An individual's physical or occupational therapy for an injury or illness usually involves not only licensed therapists, but also rehabilitation assistants. These assistants work under the direction of licensed therapists, nurses, or other healthcare professionals, and assist patients in areas of mobility as well as in operating devices or equipment as part of the rehabilitation process. They may also help therapists to monitor patients' responses, which is especially important for those involved in rehabilitating cognitive processes or speech and communication, as even minute signals or reactions from patients can be of great importance.
While rehabilitation assistants are not themselves licensed therapists, certification is typically required to work hands-on with patients and clients. They may spend more time in contact with patients than their therapists, so it is important for aspiring rehabilitation assistants to have an aptitude for working with people, including patience, empathy, and understanding. Rehabilitation assistants must provide encouragement and reinforcement of successes, as well as offer motivation and enticement to help patients through difficult challenges.
Rehabilitation assistants also help keep their facilities clean and in good working order at all times. They may perform light maintenance and even custodial work as needed during office hours, and must immediately report any malfunctioning equipment so it may be repaired or replaced.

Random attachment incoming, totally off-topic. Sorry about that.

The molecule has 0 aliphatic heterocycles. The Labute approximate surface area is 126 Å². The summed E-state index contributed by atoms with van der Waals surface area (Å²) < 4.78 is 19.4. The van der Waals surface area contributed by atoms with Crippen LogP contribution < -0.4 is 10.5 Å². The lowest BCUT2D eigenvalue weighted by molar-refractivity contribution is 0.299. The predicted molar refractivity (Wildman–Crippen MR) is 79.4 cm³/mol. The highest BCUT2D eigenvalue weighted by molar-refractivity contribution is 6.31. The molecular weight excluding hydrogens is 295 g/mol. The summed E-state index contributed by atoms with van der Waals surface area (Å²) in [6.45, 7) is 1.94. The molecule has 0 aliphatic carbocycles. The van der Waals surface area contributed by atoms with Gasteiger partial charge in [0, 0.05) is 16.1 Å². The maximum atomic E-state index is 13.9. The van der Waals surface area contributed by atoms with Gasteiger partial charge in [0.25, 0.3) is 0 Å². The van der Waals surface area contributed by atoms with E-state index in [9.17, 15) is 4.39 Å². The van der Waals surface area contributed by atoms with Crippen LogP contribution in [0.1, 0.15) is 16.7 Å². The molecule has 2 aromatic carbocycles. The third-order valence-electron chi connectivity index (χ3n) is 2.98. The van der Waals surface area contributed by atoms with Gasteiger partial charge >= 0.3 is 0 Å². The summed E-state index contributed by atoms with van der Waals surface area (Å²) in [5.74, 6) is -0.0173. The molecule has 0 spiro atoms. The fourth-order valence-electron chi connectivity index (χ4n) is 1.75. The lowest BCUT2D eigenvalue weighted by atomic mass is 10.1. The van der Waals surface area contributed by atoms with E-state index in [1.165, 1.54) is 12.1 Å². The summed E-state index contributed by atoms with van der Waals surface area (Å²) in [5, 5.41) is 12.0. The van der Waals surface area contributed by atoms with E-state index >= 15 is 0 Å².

Most rehabilitation assistants begin their careers with vocational schooling in a relevant health care field. They are usually required to pass classwork and testing for certification as licensed RAs, and many schools also offer internships and job placement assistance. Most rehabilitation assistants work in clinical or hospital environments during regular business hours.
Rehabilitation Assistant Tasks
Transport patients to and from treatment areas, lift and transfer them according to positioning requirements, secure into or onto therapy equipment.
Monitor operation of equipment and record use of equipment.
Observe and document the progress of treatment.
Assist in implementing rehabilitation plans that fit clients' aptitudes, education levels, physical abilities, and career goals.